Because the Middle Ages in Europe were a long and tedious era to be alive in, and because humanity was not happy to just hang around waiting for gifs and Buzzfeed quizzes to be invented, we learned to make our own entertainment. One of our main sources of fun was charivari, which was when the village decided that someone had done something the village didn’t like – often, though not always, something involving being a woman and having sex – and would get together to show its disapproval by banging pots outside the miscreant’s house.
Now we have smartphones, which means that we can leave the stockpot in the cupboard. We barely have to take half an eye off the newest farting otter or skateboarding goat when it’s time for a bit of charivari: we can just type “LOL SLAG” into Twitter and then get on with what we were doing, knowing that communal justice has been served. Which is a long way round of saying that the internet pasting being given to Josie Cunningham, after the aspiring celeb told the Mirror that she would have an abortion in order to get into the Big Brother house, isn't much of a cultural novelty. What is remarkable is that she seems to have very deliberately set out to be loathed.
Only good thing about being so disliked is a decision is mine, and not having to worry bout people disliking me makes thing remotely easier.
— Josie Cunningham (@JosieCOnline) April 14, 2014
Everything we know about her, we know because she's volunteered it. Her privacy hasn't been invaded, her words haven't been twisted. She sat down, with a camera on, and said things like: “I’m not having the abortion for the money, because I could get more money for the baby pictures.” Whether Cunningham is likeable obviously doesn't have anything to do with her right to an abortion – although if you listened to some columnists, you'd think that foetal personhood existed in inverse proportion to the personableness of the pregnant woman, so the more they hate Cunningham, the more likely they are to talk about the "innocent baby" or "unborn child". But in her determination to incite outrage, Cunningham is basically Abu Hamza with a double-D cup.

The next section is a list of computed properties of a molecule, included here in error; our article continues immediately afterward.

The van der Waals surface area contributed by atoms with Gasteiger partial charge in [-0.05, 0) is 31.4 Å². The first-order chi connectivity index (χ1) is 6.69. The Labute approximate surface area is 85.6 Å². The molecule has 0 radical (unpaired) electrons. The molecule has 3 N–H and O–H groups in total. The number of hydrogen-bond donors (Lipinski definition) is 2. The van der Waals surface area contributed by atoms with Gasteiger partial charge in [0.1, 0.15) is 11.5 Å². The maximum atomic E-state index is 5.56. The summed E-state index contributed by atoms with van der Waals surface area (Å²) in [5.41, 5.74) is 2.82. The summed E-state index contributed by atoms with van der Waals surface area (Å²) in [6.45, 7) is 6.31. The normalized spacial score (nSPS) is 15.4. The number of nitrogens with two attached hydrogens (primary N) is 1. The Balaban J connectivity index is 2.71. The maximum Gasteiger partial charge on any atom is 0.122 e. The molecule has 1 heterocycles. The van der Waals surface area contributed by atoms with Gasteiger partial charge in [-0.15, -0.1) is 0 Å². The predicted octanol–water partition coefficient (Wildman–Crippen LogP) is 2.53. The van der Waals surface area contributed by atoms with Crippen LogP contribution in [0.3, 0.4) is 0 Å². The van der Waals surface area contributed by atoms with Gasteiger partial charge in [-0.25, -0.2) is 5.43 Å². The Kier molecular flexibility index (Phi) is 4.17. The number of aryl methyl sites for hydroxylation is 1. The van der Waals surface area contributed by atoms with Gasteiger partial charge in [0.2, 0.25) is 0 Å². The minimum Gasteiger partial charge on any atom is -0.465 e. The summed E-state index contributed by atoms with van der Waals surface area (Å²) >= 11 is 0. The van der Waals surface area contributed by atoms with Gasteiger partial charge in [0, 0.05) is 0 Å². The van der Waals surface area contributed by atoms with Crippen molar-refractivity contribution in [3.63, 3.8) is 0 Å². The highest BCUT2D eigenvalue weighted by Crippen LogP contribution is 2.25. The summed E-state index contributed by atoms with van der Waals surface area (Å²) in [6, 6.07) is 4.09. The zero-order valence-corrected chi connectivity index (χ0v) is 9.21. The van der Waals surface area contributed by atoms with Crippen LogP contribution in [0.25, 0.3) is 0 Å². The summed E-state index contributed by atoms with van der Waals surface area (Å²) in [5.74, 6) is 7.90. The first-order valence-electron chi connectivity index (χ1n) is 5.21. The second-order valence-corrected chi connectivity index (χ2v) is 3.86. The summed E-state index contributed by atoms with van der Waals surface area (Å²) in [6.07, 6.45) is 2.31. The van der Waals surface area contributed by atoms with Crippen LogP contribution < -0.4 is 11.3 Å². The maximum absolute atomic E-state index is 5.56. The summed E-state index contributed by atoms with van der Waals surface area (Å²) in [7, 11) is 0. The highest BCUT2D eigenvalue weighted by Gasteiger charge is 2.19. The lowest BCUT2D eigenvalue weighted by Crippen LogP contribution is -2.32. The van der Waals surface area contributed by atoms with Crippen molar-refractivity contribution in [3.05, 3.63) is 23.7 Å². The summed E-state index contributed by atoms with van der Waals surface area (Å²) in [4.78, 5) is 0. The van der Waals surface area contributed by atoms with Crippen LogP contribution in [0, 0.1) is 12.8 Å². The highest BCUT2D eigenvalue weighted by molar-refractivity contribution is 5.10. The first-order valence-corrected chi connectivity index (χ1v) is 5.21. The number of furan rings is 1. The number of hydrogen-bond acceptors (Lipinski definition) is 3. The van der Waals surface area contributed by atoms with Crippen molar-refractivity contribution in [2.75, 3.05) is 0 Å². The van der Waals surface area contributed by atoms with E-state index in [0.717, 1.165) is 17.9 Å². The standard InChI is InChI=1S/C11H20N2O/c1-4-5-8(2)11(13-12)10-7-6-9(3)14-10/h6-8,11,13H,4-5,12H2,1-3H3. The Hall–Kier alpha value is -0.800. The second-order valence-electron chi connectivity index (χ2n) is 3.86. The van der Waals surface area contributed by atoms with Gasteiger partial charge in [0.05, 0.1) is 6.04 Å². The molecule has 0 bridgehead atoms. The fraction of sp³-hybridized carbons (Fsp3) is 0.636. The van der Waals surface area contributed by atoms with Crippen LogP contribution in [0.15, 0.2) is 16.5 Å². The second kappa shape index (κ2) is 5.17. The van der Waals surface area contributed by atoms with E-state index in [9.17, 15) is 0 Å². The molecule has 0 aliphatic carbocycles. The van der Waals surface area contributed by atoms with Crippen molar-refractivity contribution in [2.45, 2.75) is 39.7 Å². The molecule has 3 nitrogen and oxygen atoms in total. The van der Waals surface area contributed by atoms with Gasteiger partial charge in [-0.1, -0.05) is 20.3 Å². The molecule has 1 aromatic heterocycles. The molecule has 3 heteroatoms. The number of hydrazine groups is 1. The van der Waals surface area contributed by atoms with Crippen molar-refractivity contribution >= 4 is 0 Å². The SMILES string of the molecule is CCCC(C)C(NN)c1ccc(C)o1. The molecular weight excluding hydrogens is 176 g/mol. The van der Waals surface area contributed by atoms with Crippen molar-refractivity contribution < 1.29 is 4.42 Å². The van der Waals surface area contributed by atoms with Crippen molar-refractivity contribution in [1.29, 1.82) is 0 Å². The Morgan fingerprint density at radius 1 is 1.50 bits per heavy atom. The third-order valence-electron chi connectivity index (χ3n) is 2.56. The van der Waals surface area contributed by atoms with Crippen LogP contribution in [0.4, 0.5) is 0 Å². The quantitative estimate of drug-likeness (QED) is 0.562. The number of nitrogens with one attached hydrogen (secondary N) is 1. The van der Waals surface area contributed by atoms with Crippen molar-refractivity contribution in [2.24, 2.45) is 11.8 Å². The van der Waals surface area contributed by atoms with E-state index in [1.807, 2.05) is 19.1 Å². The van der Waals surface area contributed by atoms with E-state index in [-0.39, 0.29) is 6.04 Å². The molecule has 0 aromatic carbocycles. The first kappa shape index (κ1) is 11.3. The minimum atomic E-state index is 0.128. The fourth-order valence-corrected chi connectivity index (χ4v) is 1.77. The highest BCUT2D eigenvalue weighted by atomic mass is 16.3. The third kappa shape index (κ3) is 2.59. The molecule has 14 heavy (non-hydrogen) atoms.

And Cunningham's chest is further evidence that she knows what she's inciting, because her previous moment of greatest fame (and the reason she's even under consideration for Big Brother) involved having a breast enlargement on the NHS, then talking to the papers about it. On her website, you can find a picture of her posing with nothing but some NHS tape over her cannonball tits to conceal the nipples. Her public career, such as it is, consists of trolling through elective medical procedures. And the media loves it. The Mail, the Sun, the Mirror, now me in the New Statesman – Cunningham gives everyone something to talk about. She fits our purpose.
In the Mail, Jan Moir calls her "another silly, silly young woman who has been encouraged to believe in her own specialness and suffering". For the Mirror's Carole Malone, she's "the poster girl for all that's dirty, immoral and sick in our society". And maybe she is, though not exactly in the way these writers intend. Like Moir and Malone, who are paid to "say the unsayable" and take the consequences, Cunningham is evidence that "hate figure" is tantamount to a valid profession for a woman.
A montage of news coverage, from Cunningham's website.
There are obnoxious male journalists, of course, ones who revel in their own unpleasantness – the Liddles and the Littlejohns. But there's no male equivalent of, say, Samantha Brick. A man writing a column might intend to offend, but when it's a woman offering the outrage, her very existence becomes part of the affront. Men can make careers directing hate at other people; women find it easier to channel it towards themselves. Sometimes, as in the case of Katie Hopkins, they do it so well that they make the jump from reality show monster to tabloid monsterer. If Cunningham needed to refine the art of saying something appalling and then turning public revulsion into profit, Hopkins would be the perfect place to look.
The demand for these permanently burnable witches seems easy enough to explain: it's down to cultural misogyny. Less obvious is why women show such alacrity in taking on the role, but perhaps there's an answer in Cunningham's backstory. According to her account, she was ferociously bullied by boys at school for having small breasts. "I may not have been suffering in a visable [sic] manner, but mentally I was suffering for over a decade," she writes on her official site. Maybe once you've learned to be hated, and learned to be the best at hating yourself, it begins to make sense that you should get some benefit from it. #
Bring on the pots and pans; Josie Cunningham is apparently ready for all the noise you can make, as long as you pay her.